Leonardo da Vinci used toxic pigments when he painted the Mona Lisa - Living Strong Television Network

Enlarge / A tiny fleck of paint, taken from the Mona Lisa, is revealing insights into previously unknown steps of Leonardo da Vinci’s process. (credit: Public domain)

When Leonardo da Vinci was creating his masterpiece, the Mona Lisa, he may have experimented with lead oxide in his base layer, resulting in trace amounts of a compound called plumbonacrite. It forms when lead oxides combine with oil, a common mixture to help paint dry, used by later artists like Rembrandt. But the presence of plumbonacrite in the Mona Lisa is the first time the compound has been detected in an Italian Renaissance painting, suggesting that da Vinci could have pioneered this technique, according to the authors of a recent paper published in the Journal of the American Chemical Society.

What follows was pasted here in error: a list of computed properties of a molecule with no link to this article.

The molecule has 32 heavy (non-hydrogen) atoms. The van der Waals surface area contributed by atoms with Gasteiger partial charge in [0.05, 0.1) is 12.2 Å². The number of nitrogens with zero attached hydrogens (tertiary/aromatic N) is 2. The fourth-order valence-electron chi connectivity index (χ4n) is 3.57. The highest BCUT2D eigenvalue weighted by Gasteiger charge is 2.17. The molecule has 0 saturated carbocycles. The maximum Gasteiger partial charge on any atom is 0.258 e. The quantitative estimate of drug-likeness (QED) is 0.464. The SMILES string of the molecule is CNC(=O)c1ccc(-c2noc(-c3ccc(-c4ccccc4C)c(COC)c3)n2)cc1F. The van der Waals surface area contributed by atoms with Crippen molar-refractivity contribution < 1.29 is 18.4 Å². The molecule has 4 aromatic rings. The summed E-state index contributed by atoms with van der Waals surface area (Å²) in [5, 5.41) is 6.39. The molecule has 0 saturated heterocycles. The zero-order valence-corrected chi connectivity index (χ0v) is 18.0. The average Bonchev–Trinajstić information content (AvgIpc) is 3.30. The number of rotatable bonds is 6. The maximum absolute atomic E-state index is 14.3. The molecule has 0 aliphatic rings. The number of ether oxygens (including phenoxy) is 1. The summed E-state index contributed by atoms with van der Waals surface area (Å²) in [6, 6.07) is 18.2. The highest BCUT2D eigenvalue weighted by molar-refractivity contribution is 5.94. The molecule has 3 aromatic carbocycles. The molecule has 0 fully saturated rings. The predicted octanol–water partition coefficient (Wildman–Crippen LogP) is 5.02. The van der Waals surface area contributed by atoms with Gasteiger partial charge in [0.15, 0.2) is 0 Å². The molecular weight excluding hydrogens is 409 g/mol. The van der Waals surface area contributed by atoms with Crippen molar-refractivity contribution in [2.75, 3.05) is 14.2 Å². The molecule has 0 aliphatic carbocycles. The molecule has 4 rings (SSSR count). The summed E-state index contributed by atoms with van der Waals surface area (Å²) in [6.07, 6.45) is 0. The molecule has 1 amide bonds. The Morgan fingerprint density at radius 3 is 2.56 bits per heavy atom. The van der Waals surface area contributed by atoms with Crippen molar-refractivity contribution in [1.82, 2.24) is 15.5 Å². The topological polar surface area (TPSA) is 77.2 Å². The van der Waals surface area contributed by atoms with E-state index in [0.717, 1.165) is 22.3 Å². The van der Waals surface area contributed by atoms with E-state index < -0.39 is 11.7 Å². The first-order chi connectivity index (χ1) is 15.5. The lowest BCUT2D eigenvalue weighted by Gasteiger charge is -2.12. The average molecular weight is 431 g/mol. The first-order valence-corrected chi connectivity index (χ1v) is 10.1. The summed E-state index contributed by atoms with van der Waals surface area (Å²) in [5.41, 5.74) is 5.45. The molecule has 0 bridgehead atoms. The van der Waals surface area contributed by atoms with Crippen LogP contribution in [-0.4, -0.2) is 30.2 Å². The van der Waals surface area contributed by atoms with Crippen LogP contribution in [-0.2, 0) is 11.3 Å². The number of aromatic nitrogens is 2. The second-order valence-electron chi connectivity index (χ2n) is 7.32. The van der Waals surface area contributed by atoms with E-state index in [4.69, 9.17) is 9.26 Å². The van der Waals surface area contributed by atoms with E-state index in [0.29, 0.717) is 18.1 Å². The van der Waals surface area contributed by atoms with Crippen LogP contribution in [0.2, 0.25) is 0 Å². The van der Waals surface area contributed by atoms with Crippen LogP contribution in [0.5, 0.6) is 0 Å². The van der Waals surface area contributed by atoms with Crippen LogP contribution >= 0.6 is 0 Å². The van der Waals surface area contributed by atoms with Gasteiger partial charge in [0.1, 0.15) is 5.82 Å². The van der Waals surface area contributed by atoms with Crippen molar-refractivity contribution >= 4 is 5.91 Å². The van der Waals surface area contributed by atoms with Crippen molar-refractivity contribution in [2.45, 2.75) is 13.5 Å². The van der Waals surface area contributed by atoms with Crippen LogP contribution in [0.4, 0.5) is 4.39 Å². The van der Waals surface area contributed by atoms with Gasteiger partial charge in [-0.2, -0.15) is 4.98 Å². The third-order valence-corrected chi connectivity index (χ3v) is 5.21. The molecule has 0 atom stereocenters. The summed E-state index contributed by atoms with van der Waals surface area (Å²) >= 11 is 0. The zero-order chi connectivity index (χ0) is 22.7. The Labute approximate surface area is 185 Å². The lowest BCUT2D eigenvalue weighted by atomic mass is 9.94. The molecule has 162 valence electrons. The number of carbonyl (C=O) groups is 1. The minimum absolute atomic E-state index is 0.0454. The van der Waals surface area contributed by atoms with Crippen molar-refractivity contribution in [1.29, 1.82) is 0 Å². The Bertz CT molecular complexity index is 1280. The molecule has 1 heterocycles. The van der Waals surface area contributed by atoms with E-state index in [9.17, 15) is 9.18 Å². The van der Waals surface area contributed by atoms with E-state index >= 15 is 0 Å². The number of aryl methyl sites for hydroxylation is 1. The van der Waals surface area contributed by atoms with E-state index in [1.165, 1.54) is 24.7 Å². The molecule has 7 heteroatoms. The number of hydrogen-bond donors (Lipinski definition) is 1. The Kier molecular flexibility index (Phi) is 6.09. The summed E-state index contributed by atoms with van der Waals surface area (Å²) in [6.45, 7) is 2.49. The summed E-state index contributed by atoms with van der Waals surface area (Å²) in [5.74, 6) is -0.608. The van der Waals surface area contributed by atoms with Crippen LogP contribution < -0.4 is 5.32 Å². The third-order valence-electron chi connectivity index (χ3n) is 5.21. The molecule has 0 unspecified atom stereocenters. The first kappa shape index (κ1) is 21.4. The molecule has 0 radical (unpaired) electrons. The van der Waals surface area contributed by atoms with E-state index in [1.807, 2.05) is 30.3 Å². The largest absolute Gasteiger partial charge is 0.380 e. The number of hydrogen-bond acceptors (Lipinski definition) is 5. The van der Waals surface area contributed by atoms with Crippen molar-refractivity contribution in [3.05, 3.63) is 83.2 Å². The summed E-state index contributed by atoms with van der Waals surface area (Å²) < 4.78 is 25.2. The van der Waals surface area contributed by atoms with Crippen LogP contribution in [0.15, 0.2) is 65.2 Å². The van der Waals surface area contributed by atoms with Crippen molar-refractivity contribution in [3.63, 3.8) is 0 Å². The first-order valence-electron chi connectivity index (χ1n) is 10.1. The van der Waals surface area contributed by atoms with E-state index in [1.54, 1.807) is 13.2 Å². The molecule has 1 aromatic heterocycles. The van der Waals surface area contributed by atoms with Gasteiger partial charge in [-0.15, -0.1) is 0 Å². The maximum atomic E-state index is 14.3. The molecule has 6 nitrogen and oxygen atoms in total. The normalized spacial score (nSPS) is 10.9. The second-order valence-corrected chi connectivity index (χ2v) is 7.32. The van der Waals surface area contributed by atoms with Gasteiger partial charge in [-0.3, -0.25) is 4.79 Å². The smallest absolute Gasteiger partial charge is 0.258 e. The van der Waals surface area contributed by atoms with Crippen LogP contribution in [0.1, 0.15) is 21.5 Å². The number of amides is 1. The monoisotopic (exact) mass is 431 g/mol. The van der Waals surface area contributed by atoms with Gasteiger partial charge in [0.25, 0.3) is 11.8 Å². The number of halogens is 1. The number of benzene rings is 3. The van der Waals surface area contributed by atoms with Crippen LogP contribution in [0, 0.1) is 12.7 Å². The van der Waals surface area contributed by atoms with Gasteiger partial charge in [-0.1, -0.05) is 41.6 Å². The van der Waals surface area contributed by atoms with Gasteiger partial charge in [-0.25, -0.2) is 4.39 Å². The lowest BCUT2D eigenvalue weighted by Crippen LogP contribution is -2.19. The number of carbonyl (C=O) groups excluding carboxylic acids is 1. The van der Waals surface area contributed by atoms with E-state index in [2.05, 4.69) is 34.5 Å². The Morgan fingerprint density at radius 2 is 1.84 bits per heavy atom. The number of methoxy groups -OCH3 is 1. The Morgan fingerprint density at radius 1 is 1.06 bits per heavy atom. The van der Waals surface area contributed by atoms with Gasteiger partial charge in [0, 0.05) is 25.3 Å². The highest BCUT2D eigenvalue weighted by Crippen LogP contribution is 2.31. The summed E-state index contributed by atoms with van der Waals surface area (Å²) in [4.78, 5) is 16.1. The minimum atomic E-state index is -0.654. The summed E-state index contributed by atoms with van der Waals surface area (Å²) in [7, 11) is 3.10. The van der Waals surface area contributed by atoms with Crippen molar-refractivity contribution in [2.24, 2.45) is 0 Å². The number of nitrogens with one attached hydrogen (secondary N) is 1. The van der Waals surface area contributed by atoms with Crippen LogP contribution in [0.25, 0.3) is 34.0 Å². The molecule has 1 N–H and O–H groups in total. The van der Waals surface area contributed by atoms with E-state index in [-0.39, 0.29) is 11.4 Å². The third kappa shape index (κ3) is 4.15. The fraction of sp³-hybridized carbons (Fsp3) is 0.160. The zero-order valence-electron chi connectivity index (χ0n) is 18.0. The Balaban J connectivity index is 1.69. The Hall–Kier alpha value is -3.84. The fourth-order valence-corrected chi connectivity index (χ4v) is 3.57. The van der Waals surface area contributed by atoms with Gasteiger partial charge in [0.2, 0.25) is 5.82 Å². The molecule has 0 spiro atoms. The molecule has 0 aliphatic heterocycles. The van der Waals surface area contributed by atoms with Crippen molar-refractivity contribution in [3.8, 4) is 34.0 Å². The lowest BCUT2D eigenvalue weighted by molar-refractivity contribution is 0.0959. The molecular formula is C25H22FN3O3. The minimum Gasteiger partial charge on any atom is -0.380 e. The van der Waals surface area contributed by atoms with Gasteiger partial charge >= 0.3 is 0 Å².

Fewer than 20 of da Vinci’s paintings have survived, and the Mona Lisa is by far the most famous, inspiring a 1950s hit song by Nat King Cole and featuring prominently in last year’s Glass Onion: a Knives Out Mystery, among other pop culture mentions. The painting is in remarkably good condition given its age, but art conservationists and da Vinci scholars alike are eager to learn as much as possible about the materials the Renaissance master used to create his works.

There have been some recent scientific investigations of da Vinci’s works, which revealed that he varied the materials used for his paintings, especially concerning the ground layers applied between the wooden panel surface and the subsequent paint layers. For instance, for his Virgin and Child with St. Anne (c. 1503–1519), he used a typical Italian Renaissance gesso for the ground layer, followed by a lead white priming layer. But for La Belle Ferronniere (c. 1495–1497), da Vinci used an oil-based ground layer made of white and red lead.

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